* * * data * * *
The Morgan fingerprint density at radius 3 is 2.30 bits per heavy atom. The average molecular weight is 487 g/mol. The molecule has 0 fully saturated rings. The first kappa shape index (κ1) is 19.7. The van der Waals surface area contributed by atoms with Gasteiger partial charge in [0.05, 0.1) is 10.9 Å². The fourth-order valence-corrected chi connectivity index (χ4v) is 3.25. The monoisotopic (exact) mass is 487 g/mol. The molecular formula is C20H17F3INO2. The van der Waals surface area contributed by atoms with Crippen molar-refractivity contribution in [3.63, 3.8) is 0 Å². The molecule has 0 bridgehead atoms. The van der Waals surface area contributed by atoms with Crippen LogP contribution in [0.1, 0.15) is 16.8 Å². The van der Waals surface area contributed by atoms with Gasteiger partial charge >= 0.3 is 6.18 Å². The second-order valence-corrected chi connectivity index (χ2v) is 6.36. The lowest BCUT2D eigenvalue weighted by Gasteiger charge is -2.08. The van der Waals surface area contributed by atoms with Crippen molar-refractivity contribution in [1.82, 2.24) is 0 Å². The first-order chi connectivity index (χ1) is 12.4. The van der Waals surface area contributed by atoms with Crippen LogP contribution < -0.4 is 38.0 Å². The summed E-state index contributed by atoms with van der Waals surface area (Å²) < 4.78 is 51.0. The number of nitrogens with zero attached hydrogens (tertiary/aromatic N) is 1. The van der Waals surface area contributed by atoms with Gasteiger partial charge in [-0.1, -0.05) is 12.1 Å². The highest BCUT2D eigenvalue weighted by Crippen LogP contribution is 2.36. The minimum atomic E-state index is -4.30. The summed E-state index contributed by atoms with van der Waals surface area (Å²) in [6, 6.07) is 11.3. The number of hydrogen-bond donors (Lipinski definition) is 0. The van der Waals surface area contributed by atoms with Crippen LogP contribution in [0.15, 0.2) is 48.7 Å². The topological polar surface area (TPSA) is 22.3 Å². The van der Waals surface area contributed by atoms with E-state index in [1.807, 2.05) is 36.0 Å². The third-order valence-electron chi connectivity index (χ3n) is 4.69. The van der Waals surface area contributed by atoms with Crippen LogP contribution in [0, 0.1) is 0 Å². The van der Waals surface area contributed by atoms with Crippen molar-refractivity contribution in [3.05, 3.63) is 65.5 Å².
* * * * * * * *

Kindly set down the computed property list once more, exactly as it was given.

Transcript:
The Morgan fingerprint density at radius 3 is 2.30 bits per heavy atom. The average molecular weight is 487 g/mol. The molecule has 0 fully saturated rings. The first kappa shape index (κ1) is 19.7. The van der Waals surface area contributed by atoms with Gasteiger partial charge in [0.05, 0.1) is 10.9 Å². The fourth-order valence-corrected chi connectivity index (χ4v) is 3.25. The monoisotopic (exact) mass is 487 g/mol. The molecular formula is C20H17F3INO2. The van der Waals surface area contributed by atoms with Crippen molar-refractivity contribution in [3.63, 3.8) is 0 Å². The molecule has 0 bridgehead atoms. The van der Waals surface area contributed by atoms with Crippen LogP contribution in [0.1, 0.15) is 16.8 Å². The van der Waals surface area contributed by atoms with Gasteiger partial charge >= 0.3 is 6.18 Å². The second-order valence-corrected chi connectivity index (χ2v) is 6.36. The lowest BCUT2D eigenvalue weighted by Gasteiger charge is -2.08. The van der Waals surface area contributed by atoms with Crippen molar-refractivity contribution in [1.82, 2.24) is 0 Å². The first-order chi connectivity index (χ1) is 12.4. The van der Waals surface area contributed by atoms with Crippen LogP contribution < -0.4 is 38.0 Å². The summed E-state index contributed by atoms with van der Waals surface area (Å²) < 4.78 is 51.0. The number of nitrogens with zero attached hydrogens (tertiary/aromatic N) is 1. The van der Waals surface area contributed by atoms with Gasteiger partial charge in [-0.1, -0.05) is 12.1 Å². The highest BCUT2D eigenvalue weighted by Crippen LogP contribution is 2.36. The minimum atomic E-state index is -4.30. The summed E-state index contributed by atoms with van der Waals surface area (Å²) in [6, 6.07) is 11.3. The number of hydrogen-bond donors (Lipinski definition) is 0. The van der Waals surface area contributed by atoms with Crippen LogP contribution in [0.15, 0.2) is 48.7 Å². The topological polar surface area (TPSA) is 22.3 Å². The van der Waals surface area contributed by atoms with E-state index in [1.807, 2.05) is 36.0 Å². The third-order valence-electron chi connectivity index (χ3n) is 4.69. The van der Waals surface area contributed by atoms with Crippen LogP contribution in [0, 0.1) is 0 Å². The van der Waals surface area contributed by atoms with Crippen molar-refractivity contribution in [3.05, 3.63) is 65.5 Å².